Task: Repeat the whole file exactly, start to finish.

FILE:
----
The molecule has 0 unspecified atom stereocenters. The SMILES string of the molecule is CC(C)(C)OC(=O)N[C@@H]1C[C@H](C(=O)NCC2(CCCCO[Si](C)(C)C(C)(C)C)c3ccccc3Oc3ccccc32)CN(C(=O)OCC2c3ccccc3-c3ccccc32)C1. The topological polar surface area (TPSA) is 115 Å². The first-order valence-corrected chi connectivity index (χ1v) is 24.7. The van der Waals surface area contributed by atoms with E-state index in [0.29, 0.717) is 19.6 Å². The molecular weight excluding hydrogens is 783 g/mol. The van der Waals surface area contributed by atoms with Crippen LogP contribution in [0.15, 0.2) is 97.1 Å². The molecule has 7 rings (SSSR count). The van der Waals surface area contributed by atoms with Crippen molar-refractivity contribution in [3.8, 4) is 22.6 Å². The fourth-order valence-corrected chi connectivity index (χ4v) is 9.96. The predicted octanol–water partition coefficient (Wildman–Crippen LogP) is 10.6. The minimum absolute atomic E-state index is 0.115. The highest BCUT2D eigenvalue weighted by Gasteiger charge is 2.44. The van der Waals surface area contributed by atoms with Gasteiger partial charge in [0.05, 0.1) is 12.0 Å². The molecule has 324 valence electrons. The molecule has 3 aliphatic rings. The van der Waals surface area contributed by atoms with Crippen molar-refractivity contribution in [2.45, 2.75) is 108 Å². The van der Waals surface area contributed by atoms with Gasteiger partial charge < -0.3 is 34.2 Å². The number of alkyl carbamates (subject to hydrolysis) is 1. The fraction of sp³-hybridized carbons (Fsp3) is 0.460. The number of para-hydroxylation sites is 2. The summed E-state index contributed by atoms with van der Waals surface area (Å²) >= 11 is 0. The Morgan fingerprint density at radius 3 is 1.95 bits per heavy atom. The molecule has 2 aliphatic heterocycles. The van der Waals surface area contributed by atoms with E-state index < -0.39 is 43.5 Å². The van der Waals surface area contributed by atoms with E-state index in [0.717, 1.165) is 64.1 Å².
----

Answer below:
The molecule has 0 unspecified atom stereocenters. The SMILES string of the molecule is CC(C)(C)OC(=O)N[C@@H]1C[C@H](C(=O)NCC2(CCCCO[Si](C)(C)C(C)(C)C)c3ccccc3Oc3ccccc32)CN(C(=O)OCC2c3ccccc3-c3ccccc32)C1. The topological polar surface area (TPSA) is 115 Å². The first-order valence-corrected chi connectivity index (χ1v) is 24.7. The van der Waals surface area contributed by atoms with E-state index in [0.29, 0.717) is 19.6 Å². The molecular weight excluding hydrogens is 783 g/mol. The van der Waals surface area contributed by atoms with Crippen LogP contribution in [0.15, 0.2) is 97.1 Å². The molecule has 7 rings (SSSR count). The van der Waals surface area contributed by atoms with Crippen molar-refractivity contribution in [3.8, 4) is 22.6 Å². The fourth-order valence-corrected chi connectivity index (χ4v) is 9.96. The predicted octanol–water partition coefficient (Wildman–Crippen LogP) is 10.6. The minimum absolute atomic E-state index is 0.115. The highest BCUT2D eigenvalue weighted by Gasteiger charge is 2.44. The van der Waals surface area contributed by atoms with Gasteiger partial charge in [0.05, 0.1) is 12.0 Å². The molecule has 324 valence electrons. The molecule has 3 aliphatic rings. The van der Waals surface area contributed by atoms with Crippen molar-refractivity contribution in [2.45, 2.75) is 108 Å². The van der Waals surface area contributed by atoms with Gasteiger partial charge < -0.3 is 34.2 Å². The number of alkyl carbamates (subject to hydrolysis) is 1. The fraction of sp³-hybridized carbons (Fsp3) is 0.460. The number of para-hydroxylation sites is 2. The summed E-state index contributed by atoms with van der Waals surface area (Å²) >= 11 is 0. The Morgan fingerprint density at radius 3 is 1.95 bits per heavy atom. The molecule has 2 aliphatic heterocycles. The van der Waals surface area contributed by atoms with E-state index < -0.39 is 43.5 Å². The van der Waals surface area contributed by atoms with E-state index in [0.717, 1.165) is 64.1 Å².